The report comes just over a year since Wells Fargo paid a $185 million fine for “widespread illegal” sales practices involving fees on 2 million deposit and credit-card accounts opened without customers’ knowledge.
An internal Wells Fargo review in the latest breach showed that only 35 business clients out of about 300 were charged the actual price they had been quoted by Wells Fargo bankers for their currency trades, two employees told The Journal. They heard the conclusions of the bank investigation in a conference call in June, the paper said.
Sources told the newspaper that four foreign-exchange bankers have been fired and federal investigators have opened their own inquiry.
Foreign-exchange bankers were paid bonuses based only on the revenue they brought to Wells Fargo, which is different from major banks in the rest of the industry, according to the Journal. The bank told the newspaper that it began changing the bonus structure earlier this year.
The Wells Fargo investigation was part of the bank’s reforms in the wake of the fake account scandal. CEO John Stumpf retired last year after the scandal blew up, but he left with a $133 million pay package, Fortune reported.
The news comes amid an upheaval at the federal Consumer Financial Protection Bureau, which President Donald Trump is attempting now to control with a hand-picked acting director. The CFPB was launched in 2010 by the Dodd-Frank Act to protect consumers in the wake of banks’ subprime mortgage debacle and subsequent economic meltdown. It was the CFPB that levied $100 million of the fine against Wells Fargo for the unauthorized bank accounts.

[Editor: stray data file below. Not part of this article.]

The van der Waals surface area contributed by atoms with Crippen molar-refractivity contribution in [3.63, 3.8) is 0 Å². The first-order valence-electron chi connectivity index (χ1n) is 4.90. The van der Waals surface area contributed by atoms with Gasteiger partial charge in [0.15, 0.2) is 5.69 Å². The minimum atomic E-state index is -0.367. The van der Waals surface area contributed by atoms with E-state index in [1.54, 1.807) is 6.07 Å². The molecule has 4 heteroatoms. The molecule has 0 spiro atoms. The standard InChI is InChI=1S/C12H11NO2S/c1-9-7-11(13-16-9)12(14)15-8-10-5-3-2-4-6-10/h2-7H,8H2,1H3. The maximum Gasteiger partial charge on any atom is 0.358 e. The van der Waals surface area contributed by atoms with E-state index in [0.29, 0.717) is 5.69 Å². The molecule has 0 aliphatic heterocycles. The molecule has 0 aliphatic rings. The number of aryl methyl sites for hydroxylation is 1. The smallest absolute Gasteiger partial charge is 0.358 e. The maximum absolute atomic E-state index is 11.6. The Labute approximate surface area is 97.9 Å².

Republicans have long complained that the CFPB is too hard on the financial industry. Now Trump has named his White House budget director, Mick Mulvaney, as the interim head of the bureau after Director Richard Cordray stepped down last week. Cordray had named Deputy Director Leandra English as interim head. English filed a lawsuit Sunday in a bid to block Mulvaney from taking over.
Wells Fargo told the Journal in a statement that it “remains committed” to its foreign exchange operation, which is now under “new management.” If “there’s a problem, we fix it,” the bank said.
The Journal said Wells Fargo charged some of the highest foreign transaction fees in the business, two to eight times higher than industry standards, according to sources. Wells denied that.